Kathleen Rouser and her Novella Collection experience

In the pass few years I’ve enjoyed reading novella collections. And this past summer I was asked to be part of one. Today I am interviewing Kathleen Rouser, who is part of a just released collection The Great Lakes Lighthouse Bride Collection. Barbour has had success with collections and this is another outstanding offering of novellas. I found the seven stories creative and fun and I learned some things about lighthouses. I thought it would be of interested to my readers to get Kathleen’s take on being part of a collection.

 Kathleen Rouser

Welcome Kathleen, tell us the pros and cons of being in a collection?

Pros: There is strength in numbers. It’s great to collaborate and have your name and stories attached to other authors in your genre. It’s nice to be able to work together and help each other out and it certainly helps with marketing to hopefully be able to reach more people.

Cons: You are limited with what you are writing about as you stick to a theme and/or certain area.

I ask the next question because I found it a struggle for me. How much of an adjustment was it to write a novella after writing two novels?

After writing two novels which were over 90,000 words long I was certainly concerned about the constraint of word count and developing the characters and plot fully enough.

However, I also figured that it would be much easier to get to a much shorter word count and should take less time.

Was it challenging to write to theme?

In some ways, yes. I only knew the basic story ideas of the other authors, so I figured our stories were all different enough. Being that my novella was tied to a lighthouse, I felt that it lends some romance to the story right away. People always seem to think of lighthouses as somehow romantic and mysterious, since they stand alone, on a beautiful shoreline.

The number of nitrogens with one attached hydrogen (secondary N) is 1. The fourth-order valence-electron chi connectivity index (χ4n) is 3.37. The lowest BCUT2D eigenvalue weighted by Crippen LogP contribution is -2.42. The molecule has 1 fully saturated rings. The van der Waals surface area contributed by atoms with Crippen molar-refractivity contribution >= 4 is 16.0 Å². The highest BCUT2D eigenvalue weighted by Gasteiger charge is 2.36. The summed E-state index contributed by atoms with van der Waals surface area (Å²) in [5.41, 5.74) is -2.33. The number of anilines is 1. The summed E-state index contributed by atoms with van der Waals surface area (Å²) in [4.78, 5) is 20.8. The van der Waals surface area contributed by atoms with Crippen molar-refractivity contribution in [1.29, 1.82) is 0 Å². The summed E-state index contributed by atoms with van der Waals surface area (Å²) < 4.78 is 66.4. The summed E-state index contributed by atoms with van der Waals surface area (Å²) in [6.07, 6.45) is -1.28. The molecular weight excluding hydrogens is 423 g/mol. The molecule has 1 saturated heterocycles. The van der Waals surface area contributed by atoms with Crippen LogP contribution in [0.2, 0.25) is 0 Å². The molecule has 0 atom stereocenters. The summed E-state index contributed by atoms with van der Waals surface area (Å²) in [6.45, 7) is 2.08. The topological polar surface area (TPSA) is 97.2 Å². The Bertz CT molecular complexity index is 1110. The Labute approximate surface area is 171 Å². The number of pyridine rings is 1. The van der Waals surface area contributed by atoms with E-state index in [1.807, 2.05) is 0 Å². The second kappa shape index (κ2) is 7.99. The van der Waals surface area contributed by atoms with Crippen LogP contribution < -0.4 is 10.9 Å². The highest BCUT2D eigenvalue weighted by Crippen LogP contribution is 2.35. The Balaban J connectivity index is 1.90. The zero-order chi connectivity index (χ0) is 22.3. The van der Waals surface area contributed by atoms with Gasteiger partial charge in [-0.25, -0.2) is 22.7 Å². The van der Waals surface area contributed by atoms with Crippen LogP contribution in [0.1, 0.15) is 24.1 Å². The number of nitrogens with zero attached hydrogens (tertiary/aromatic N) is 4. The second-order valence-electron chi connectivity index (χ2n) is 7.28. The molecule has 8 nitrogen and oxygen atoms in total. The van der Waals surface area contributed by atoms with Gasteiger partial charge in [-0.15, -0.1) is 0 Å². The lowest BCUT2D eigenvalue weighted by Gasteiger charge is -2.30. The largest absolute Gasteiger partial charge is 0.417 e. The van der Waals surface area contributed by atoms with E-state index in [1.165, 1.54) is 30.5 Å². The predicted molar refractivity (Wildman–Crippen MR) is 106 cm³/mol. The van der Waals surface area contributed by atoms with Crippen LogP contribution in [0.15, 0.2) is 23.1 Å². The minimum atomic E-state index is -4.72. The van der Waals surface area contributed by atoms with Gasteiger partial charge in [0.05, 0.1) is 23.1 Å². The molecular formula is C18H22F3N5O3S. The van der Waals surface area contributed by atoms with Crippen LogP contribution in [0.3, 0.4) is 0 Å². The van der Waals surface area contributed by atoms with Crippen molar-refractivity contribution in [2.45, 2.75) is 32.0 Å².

How much research did you have to do?

I chose Old Mackinac Point Lighthouse because I’d been there many times and always thought it would be fun to write a story set there. Still, I toured the lighthouse again, climbed the many steps to the top of the tower to see the view, asked questions, bought a book about the lighthouse, and read what articles I could find.

How much control does the editor in a collection have over what you write?

I have been in one other collection with Prism Book Group, so this isn’t my first. I can only speak for my novella, but the editor was very specific in what rewriting she thought should be done and left alone the bulk of the story. She improved The Last Memory, no doubt, but without changing my voice.

I just finished a novella for a collection. I found the shorter deadline a bit daunting. How about you?

I was surprised at how quickly Barbour wanted it, but it was probably a good thing for me to have that deadline. Since my novels were much longer, I felt like it was a goal I could reach. However, I turned it in just the day before the deadline.

Would you write for a collection again?

I would love to if I have the chance.

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About the collection:

Lighthouses have long been the symbol of salvation, warning sailors away from dangerous rocks and shallow waters.
Along the Great Lakes, America’s inland seas, lighthouses played a vital role in the growth of the nation. They shepherded settlers traveling by water to places that had no roads. These beacons of light required constant tending even in remote and often dangerous places. Brave men and women battled the elements and loneliness to keep the lights shining. Their sacrifice kept goods and immigrants moving. Seven romances set between 1883 and 1911 bring hope to these lonely keepers and love to weary hearts.

Kathleen’s Contribution:

The Last Memory by Kathleen Rouser
1899—Mackinac Point Lighthouse
Natalie Brooks loses her past to amnesia, and Cal Waterson, the lighthouse keeper who rescues her, didn’t bargain on risking his heart—when her past might change everything.

More about Kathleen